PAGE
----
# split gravitational force into x, y, and z componenets

I am writing a program for a computer science class in which I am doing an n-body simulation in 3-dimensional space. Currently, I have figured out the gravitational force along the hypotenuse between two bodies. Now I have to split these up into the x, y, and z components, and this is where I am having trouble.

Force between two objects (force_t)=G*m1*m2/r^2

Typically, force_x=force_t*cos(angle between x-axis and hypotenuse) force_y=force_t*sin(angle between x-axis and hypotenuse)

So, I can figure out my triangle. I know that my two bodies are located at (x1, y1, z1) and (x2, y2, z2), so I have my triangle. And I am fairly certain that the above equations will hold for x and y, even though I'm in three dimensions, but I'm just not sure what the corresponding equation for the z component will be. My thought was that the combination of the three forces has to equal the total force, so perhaps I solve for the z component algebraically using the pythagorean theorem, but I have no way to check whether or not this is true.

Anyway, any help would be appreciated. Thanks!

-
What you want to read up on is the dot product: (en.wikipedia.org/wiki/Dot_product). $\vec{a}\cdot\vec{b}$ gives you the answer with $\vec{a}$ being your three base vectors and $\vec{b}$ the vector between the two bodies. – Alexander Nov 21 '11 at 1:37

For this application, I'd suggest using the actual gravitational force equation, for vector quantities:

$$\vec{F} = \frac{Gm_1m_2}{r^3}\vec{r}$$

Here $\vec{r}$ is the vector pointing from the source object to the point where you are computing the force. So if you're computing the force on object 2 (caused by object 1), you'll have

$$\vec{r} = (x_2 - x_1, y_2 - y_1, z_2 - z_1)$$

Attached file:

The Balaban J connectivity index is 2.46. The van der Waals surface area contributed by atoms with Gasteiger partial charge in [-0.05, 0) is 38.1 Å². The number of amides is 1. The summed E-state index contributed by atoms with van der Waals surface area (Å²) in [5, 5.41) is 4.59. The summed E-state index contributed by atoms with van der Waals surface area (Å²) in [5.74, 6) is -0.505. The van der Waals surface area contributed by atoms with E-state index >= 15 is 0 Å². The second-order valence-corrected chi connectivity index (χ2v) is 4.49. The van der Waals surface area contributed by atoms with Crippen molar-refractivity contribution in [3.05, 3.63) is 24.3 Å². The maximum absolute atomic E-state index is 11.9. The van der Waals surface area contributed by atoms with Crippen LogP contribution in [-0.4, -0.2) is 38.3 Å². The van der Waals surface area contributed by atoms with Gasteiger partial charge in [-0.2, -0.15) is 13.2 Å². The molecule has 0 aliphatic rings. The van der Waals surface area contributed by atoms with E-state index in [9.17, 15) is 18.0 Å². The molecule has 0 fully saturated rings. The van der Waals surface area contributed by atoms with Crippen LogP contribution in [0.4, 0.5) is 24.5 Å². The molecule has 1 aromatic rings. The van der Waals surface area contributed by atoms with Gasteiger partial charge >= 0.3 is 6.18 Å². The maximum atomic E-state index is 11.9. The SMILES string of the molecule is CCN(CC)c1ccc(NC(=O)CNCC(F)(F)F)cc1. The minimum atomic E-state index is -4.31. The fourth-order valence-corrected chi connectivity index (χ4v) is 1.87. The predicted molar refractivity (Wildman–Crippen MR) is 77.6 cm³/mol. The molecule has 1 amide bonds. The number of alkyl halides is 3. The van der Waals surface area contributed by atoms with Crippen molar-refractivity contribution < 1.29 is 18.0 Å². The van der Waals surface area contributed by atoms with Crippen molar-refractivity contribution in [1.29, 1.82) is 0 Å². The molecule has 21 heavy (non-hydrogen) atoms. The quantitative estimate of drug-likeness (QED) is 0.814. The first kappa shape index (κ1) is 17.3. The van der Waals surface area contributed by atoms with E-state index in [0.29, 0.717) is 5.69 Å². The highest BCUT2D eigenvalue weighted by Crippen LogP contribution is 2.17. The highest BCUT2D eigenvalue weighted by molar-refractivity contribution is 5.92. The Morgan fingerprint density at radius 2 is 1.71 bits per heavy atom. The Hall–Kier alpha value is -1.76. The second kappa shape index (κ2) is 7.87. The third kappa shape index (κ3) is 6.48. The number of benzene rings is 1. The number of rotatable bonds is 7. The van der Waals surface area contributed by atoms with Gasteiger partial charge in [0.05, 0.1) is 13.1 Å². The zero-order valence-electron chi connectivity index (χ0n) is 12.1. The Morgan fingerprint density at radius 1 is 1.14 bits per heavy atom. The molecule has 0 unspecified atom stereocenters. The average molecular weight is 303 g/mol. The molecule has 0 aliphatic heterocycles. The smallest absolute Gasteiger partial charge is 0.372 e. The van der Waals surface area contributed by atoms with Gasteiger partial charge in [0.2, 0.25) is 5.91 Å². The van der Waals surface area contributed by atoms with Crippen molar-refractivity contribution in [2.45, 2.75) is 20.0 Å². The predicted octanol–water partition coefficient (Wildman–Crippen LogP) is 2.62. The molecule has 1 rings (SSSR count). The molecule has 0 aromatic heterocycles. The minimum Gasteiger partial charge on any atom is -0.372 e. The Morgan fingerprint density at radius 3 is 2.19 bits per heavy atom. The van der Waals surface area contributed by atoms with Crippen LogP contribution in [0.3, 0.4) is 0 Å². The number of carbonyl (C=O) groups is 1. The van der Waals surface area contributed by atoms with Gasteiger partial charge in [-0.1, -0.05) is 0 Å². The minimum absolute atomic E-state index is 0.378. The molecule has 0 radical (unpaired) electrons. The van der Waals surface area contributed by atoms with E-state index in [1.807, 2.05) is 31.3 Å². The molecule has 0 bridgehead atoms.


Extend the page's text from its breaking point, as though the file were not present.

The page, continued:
or if you're computing the force on object 1 (caused by object 2), it'll be the other way around,

$$\vec{r} = (x_1 - x_2, y_1 - y_2, z_1 - z_2)$$

Since the force equation is a vector equation, you effectively get one copy of it for each of the three directions,

\begin{align}F_x &= \frac{Gm_1m_2}{r^3}r_x \\ F_y &= \frac{Gm_1m_2}{r^3}r_y \\ F_z &= \frac{Gm_1m_2}{r^3}r_z\end{align}

As a side note:

Typically, force_x=force_t*cos(angle between x-axis and hypotenuse)

force_y=force_t*sin(angle between x-axis and hypotenuse)

Those equations do not generally hold in 3D. Or rather, the first one does, but not the second one. The general rule is

$$F_s = |\vec{F}|\cos\bigl(\theta_{s,F}\bigr)$$

which means that the $s$-component of force ($F_s$), where $s$ can represent any axis, is equal to the magnitude of the force ($|\vec{F}|$) times the cosine of the angle between the force and the axis [$\cos(\theta_{s,F})$].

In the particular case of 2D space, the angle between the force and the x-axis is the complement of the angle between the force and the y-axis: $\theta_{y,F} = 90^\circ - \theta_{x,F}$. And since $\cos(90^\circ - \theta) = \sin\theta$ (in 2D only), you can replace $\cos(\theta_{y,F})$ with $\sin(\theta_{x,F})$.

-

Use $F_x = -x GmM/|r|^3$, similar for $y$ and $z$. This is obtained by taking $F=GmM/|r|^2$ where the direction is $-\hat{r} = -\vec{r}/|r| = -(x,y,z)/|r|$, so the $x$-component is $-x/|r|$.

In the above, $|r| = \sqrt{x^2+y^2+z^2}$.

-